Is there anything more frustrating than excitedly picking your first harvest of tomatoes, only to discover they’ve got soggy, rotten bottoms? Gross! Now, if you’re new to vegetable gardening, you might panic and assume this problem is caused by a pest or fungus. Thankfully, that isn’t the case””it’s just blossom end rot, and its prevention and treatment couldn’t be more simple! If you catch the problem early, you can save your plant, and all the future tomatoes it produces will come out firm and juicy””no soggy bottoms whatsoever.
What Is Blossom End Rot?
Blossom end rot is a condition caused by a vitamin deficiency””calcium, specifically! It’s most common in tomatoes but can also occur in vegetables like peppers, eggplants, cucumbers, melons, squash, and zucchinis. Vegetable plants absorb nutrients””like calcium””from the soil, so if there isn’t enough calcium in the soil, that’s usually the cause of blossom end rot. However, a damaged or dehydrated plant may also suffer from blossom end rot if it cannot properly soak up nutrients.
How Do You Prevent Blossom End Rot?
There are several methods for blossom end rot prevention and treatment. Taking some of these steps before planting will save your veggies from meeting an untimely end, but they also work as treatment options if you spot blossom end rot early in the growing season. Indeterminate tomatoes will keep producing fruit until frost, so if you catch blossom end rot early on, there’s no need to toss out your plant! These simple methods will help keep your tomatoes plump, juicy, and blemish-free.
Perform a Soil Test
Fresh potting soil from the store is typically quite rich in nutrients, but if you’ve used the same soil in your garden bed for years, it’s probably pretty depleted. A soil test will tell you if anything essential for your plants’ health is missing from the soil. It also gives you a reading of the soil’s pH levels, so if they’re way out of whack, you can add some amendments to neutralize the pH.
Collect Your Eggshells and Crush Them Up!
Another great natural source of calcium is eggshells. If you go through a lot of eggs at your house, keep those shells, rinse them off, crush them up, and mix them into the soil. It’s a simple way to combat blossom end rot, and it doesn’t cost a dime!
Use Calcium-Fortified Vegetable Fertilizer
Regularly fertilizing your vegetable plants is important if you want big, high-quality yields and no blossom end rot. Fertilize at least once per month with a fertilizer formulated especially for vegetables. Most fertilizers will have a ratio of nitrogen, phosphorus, and potassium content””the main macronutrients that plants need””but many are fortified with additional nutrients like calcium and magnesium. Check the package to see if it’s got that added calcium, and you’re good to go!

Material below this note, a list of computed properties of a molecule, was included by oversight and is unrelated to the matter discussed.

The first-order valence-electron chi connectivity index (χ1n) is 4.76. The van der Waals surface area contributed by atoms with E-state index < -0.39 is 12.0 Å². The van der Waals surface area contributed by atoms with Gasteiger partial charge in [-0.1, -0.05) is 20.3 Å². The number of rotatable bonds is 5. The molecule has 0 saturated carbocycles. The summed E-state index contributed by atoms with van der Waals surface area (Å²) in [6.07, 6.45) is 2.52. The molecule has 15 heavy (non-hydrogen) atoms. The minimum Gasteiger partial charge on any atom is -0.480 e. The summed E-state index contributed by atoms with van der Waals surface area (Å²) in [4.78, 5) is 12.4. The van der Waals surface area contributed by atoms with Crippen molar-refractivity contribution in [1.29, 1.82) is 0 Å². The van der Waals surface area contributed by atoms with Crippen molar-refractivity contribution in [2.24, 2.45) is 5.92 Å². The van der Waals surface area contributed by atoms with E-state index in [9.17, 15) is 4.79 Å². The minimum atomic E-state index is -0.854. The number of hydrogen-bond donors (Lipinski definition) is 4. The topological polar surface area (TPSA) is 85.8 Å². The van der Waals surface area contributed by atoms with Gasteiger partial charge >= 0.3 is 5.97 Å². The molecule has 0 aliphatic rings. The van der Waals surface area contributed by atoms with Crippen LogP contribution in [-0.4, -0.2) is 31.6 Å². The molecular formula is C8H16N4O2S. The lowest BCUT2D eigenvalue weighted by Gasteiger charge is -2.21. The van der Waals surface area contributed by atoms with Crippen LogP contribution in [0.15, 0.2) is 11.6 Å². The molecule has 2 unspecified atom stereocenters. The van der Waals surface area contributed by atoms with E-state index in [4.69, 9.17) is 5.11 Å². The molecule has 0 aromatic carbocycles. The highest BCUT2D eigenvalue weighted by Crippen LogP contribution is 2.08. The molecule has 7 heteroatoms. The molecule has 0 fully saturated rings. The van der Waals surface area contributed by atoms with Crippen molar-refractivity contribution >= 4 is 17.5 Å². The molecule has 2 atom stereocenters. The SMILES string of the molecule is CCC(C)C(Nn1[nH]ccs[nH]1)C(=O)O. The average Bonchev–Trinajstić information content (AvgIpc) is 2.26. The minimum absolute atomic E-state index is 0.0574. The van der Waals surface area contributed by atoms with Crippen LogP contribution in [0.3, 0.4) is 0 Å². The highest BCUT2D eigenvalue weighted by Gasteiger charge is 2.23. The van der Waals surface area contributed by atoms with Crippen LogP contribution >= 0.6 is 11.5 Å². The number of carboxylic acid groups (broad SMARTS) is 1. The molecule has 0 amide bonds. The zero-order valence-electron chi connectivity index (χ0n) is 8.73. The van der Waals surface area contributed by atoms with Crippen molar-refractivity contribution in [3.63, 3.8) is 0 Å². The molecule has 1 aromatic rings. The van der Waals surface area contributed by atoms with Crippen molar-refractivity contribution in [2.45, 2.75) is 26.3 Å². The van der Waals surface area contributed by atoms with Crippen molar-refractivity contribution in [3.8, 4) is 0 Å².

Remember to follow the directions on your fertilizer package carefully. Don’t add more than you’re supposed to””it will make your plant grow way too fast, and the growth will be weak and spindly! It’s like coffee””if you have one cup, you’ll get a nice boost, but if you drink a huge pot, you’ll get so jittery and speedy that you’ll struggle to function!
Water Consistently in the Morning
Stress from inconsistent watering and dehydration can interfere with your plants’ ability to soak up nutrients, leading to blossom end rot even if there’s plenty of calcium in the soil. Maintain a consistent watering schedule, and try to water early in the morning before the soil heats up and dries out. The water will act like an insulator around your plants’ roots, making them less likely to suffer from heat stress.
Add Bone Meal to the Soil
Calcium builds strong bones in animals, so bone meal is an incredible source of natural calcium to prevent blossom end rot! Simply add it into the holes where you plan on planting your vegetables, mix it into the soil a bit, transplant your plants, and water them in. That should provide plenty of calcium to keep them producing fully formed fruits all summer long!
Avoid Damaging Plant Roots
Damaged roots can’t do their job! When transplanting your veggie starters, inserting stakes or tomato cages, or digging around in the soil nearby, be very careful not to harm those roots. Roots are like the central nervous system of your plant, and driving a stake right through the centre is basically a botanical lobotomy! Be gentle with your plant; they’ll reward you with plenty of tasty fruits at harvest time.
If you’re struggling with blossom end rot in Edmonton, or have any questions about vegetable disease prevention, don’t hesitate to ask our experts at Salisbury Greenhouse in Sherwood Park and St. Albert! We’ve been in the biz for a long time and know all the tricks for keeping your plants safe and healthy.